On the 27th of November 2020, deputy transport minister Dikeledi Magadzi said that the government should not ignore the rail sector in its efforts to rebuild South Africa’s economy. She said the sector has the potential to create much-needed economic opportunities by opening access to markets by linking South Africa’s coastal areas “to the trade routes of the world”.
When he released the country’s recovery plan during a joint sitting of Parliament recently, President Cyril Ramaphosa said that if South Africa is to adopt the right localisation policy at a larger scale, about 3.2 percentage points could be added to the country’s annual GDP. This policy would include manufacturing 10 percent of goods locally, as well as supplying 2 percent of goods that African countries buy from outside the continent. Given South Africa’s heavy reliance on imported goods (about R1.1 trillion each year), the time has come to focus on locally manufactured goods, the production of which results in job creation, skills development, and the rejuvenation of communities and the national economy.
More than just buying local, however, it’s also time to increase our exports to the rest of the continent, and indeed the world, opening new revenue streams and building opportunities for home-grown businesses to thrive. In doing so, we can ensure that local suppliers are supported, and skills, knowledge, and expertise are transferred — particularly to our youth, creating opportunities for work but also providing an experience that can benefit them over the short and long term.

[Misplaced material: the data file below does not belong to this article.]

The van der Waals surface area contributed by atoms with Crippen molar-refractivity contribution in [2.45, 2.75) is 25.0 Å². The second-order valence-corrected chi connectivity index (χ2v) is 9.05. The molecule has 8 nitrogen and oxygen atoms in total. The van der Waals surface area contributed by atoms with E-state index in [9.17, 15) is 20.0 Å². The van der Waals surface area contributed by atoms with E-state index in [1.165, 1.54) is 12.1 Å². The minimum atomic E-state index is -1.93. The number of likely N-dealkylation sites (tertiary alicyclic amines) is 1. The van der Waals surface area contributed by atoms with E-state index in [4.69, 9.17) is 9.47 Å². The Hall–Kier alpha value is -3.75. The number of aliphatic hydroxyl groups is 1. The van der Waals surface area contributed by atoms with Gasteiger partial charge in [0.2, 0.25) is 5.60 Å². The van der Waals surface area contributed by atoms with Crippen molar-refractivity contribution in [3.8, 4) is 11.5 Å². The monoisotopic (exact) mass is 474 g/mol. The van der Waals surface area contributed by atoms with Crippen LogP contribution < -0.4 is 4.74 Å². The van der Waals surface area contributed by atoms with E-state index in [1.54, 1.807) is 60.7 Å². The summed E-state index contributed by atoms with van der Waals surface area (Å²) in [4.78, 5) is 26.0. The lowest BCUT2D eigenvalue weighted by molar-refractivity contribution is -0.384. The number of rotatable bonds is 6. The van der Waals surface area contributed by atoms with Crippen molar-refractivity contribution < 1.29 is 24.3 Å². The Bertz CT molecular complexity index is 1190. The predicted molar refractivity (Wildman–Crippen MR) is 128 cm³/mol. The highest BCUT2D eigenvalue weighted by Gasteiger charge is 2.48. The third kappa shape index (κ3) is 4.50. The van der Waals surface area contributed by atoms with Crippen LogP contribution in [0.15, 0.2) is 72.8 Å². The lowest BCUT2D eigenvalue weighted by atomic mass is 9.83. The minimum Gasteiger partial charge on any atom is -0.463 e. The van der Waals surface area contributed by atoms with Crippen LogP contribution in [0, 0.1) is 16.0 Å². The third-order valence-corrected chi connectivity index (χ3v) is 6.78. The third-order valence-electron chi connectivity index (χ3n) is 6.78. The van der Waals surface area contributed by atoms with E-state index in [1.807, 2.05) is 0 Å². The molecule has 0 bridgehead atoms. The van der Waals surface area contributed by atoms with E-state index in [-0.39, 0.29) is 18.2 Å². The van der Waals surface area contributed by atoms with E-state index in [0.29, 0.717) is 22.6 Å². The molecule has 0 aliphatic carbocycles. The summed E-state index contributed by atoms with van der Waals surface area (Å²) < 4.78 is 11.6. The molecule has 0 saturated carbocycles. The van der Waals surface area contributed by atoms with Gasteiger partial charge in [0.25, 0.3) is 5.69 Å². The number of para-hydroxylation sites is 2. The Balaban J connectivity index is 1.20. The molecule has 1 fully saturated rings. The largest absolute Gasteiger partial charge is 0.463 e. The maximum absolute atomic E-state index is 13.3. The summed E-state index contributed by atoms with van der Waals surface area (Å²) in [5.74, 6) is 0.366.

Rail transportation is the catalyst that can make that happen. It is a precarious time for road freight operators at the moment, and with approximately 90 percent of the country’s freight currently moved by road, the risk for distributors is high. The opportunity is there to move goods more quickly, and more safely, and over great distances via rail, which has the ability to keep South Africa moving.
Committed to local job creation and skills transfer
Keeping it local is something that Bombardier has focused on since opening its South African office back in 1995. As a strong, local employer, we are fully committed to uplifting South Africa, contributing to her growth through job creation and skills transfer.
Our success is the result of the hard work, dedication, and investment made by our more than 200 local partners, and our own employees, who enable us to continue to produce world-class locomotives in South Africa, for South Africa. We are proud that our BOMBARDIER TRAXX Africa locomotive fleet — which has just completed ten million kilometres in service — was locally manufactured from the very first unit, and has to date, created 300 direct, and 1800 indirect jobs. Our ongoing local production reflects Bombardier’s commitment to the country’s impressive rail modernization plan. We are also a long-standing partner of Gautrain as the supplier of its commuter trains and signaling systems and have the contract to maintain the Gautrain fleet until 2026.
Driving South Africa’s economic revival
Bombardier is committed to playing our part in helping Africa get back on her feet. Our aim is to continue to move more people and goods safely and reliably across South Africa, and to create new jobs, build a strong and local supply chain, and help to revive South Africa’s economy, by building locally and exporting rail products to the rest of the African continent.